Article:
Skip to main content
Deborah German, MD Vice President for Health Affairs and Dean, UCF College of Medicine

As COVID-19 infections dramatically increase, so does the risk that you’ve been potentially exposed to someone with the disease – someone who may not have had symptoms yet. That’s why contact tracing is such an important tool in managing the spread of this virus. What is contact tracing, how does it work and why is it important in our fight against COVID-19? For answers, we turn this week to Dr. Robin Hines, a population health sciences expert at the College of Medicine who serves on UCF’s COVID-19 Testing and Contact Tracing Committee.

Contact tracing allows public health officials to identify and communicate with any person who might have come in close contact with someone who tested positive for an infectious disease like COVID-19. Contact tracing isn’t new – it’s been used for centuries during disease outbreaks.

There are generally four steps in contract tracing.

1. The first is case investigation. When someone tests positive for COVID-19, a public health expert contacts them and asks them to remember the people with whom they had close contact in the 48 hours before they became symptomatic or until they began self-isolating. The goal of this investigation is to identify people who might have been infected by the infected person. Close contact means the infected person was around someone for at least 15 minutes and at a distance of less than six feet.

Dr. Robin Hines,
Population Health Sciences, UCF College of Medicine

2. Next comes contact tracing. The public health expert notifies these people that someone with whom they had contact tested positive for COVID-19. To be most effective, this tracing needs to happen quickly, so potentially infected people can get tested and begin isolating themselves. Patient privacy is paramount so people aren’t told who has tested positive – only that they may have been exposed.

3. The third step is contact support, which is education and guidance. Public health experts help potentially-exposed people understand their risks and share with them information on symptoms, testing and ways to avoid spreading COVID-19.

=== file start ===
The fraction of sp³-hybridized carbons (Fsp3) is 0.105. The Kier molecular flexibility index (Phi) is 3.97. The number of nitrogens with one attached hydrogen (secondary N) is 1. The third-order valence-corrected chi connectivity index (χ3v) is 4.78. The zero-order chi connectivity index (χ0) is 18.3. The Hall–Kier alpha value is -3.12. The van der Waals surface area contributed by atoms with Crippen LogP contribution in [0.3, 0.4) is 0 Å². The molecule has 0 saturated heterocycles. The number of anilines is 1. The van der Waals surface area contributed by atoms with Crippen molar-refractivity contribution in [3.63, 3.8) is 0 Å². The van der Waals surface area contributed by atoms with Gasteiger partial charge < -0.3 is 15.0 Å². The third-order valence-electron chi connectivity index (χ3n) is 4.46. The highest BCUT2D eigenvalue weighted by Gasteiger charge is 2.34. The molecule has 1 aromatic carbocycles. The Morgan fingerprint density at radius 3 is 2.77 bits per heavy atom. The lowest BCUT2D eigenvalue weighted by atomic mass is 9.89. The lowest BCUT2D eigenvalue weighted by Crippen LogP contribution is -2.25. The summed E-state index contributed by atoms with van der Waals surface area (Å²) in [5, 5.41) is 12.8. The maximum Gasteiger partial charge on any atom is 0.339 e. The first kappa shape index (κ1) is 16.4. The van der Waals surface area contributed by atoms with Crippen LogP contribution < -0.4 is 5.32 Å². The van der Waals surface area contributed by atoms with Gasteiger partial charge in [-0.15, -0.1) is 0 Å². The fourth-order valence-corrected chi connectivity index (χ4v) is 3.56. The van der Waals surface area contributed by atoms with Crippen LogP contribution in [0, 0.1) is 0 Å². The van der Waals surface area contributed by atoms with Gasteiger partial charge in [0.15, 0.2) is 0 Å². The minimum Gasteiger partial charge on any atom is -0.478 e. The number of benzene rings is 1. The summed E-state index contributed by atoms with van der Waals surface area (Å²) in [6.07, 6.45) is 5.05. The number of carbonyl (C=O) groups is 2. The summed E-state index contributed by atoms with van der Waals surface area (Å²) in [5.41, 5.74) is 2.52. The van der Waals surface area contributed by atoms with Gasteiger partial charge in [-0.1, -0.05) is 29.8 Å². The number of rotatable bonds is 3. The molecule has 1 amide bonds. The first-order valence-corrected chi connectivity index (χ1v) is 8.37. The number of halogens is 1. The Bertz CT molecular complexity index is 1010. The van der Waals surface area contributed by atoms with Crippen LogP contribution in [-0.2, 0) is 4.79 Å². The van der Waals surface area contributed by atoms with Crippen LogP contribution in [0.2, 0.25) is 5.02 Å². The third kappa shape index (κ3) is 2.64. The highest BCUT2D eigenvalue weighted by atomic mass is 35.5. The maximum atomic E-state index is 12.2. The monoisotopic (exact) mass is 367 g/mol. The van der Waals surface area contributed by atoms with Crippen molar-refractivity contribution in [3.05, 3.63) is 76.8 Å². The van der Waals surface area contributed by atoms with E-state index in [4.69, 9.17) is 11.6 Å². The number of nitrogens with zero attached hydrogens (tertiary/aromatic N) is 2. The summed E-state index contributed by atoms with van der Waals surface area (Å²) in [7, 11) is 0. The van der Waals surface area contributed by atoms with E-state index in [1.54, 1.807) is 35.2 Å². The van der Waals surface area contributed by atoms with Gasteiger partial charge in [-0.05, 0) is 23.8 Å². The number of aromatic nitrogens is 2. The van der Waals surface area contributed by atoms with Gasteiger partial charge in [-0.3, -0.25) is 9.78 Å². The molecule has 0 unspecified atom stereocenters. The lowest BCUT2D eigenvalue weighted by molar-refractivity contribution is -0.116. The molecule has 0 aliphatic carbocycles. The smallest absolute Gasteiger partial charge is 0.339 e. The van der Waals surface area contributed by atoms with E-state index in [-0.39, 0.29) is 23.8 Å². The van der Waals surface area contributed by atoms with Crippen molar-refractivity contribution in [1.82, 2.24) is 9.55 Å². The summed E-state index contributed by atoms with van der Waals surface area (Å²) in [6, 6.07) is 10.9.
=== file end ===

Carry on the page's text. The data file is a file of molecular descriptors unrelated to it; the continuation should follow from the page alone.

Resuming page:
4. The final step is self-quarantine. Those who have been in contact with an infected person are urged to self-quarantine for 14 days – including staying six feet away from anyone living with them. They are urged to monitor their health and what to do if they become symptomatic. Self-quarantining helps isolate the virus and keep it from spreading further. 

One of the challenges of COVID-19 is that it’s so easy to catch. The virus occurs in air droplets that spread when we sneeze, cough or even speak. You don’t have to be feeling ill to spread this disease. People speaking or laughing in close proximity to each other – such as in a loud, crowded bar or at the dinner table – can spread the virus. There have been documented cases of choir members passing it onto each other as they sang.

We all breathe each other’s air and the coronavirus is not going away. That’s why we need contact tracing to help manage the spread.

COVID-19 health tips are brought to you by UCF’s Academic Health Sciences Center (AHSC), which includes the Colleges of Health Professions and Sciences (CHPS), Medicine, Nursing and Student Health Services. 

Post Tags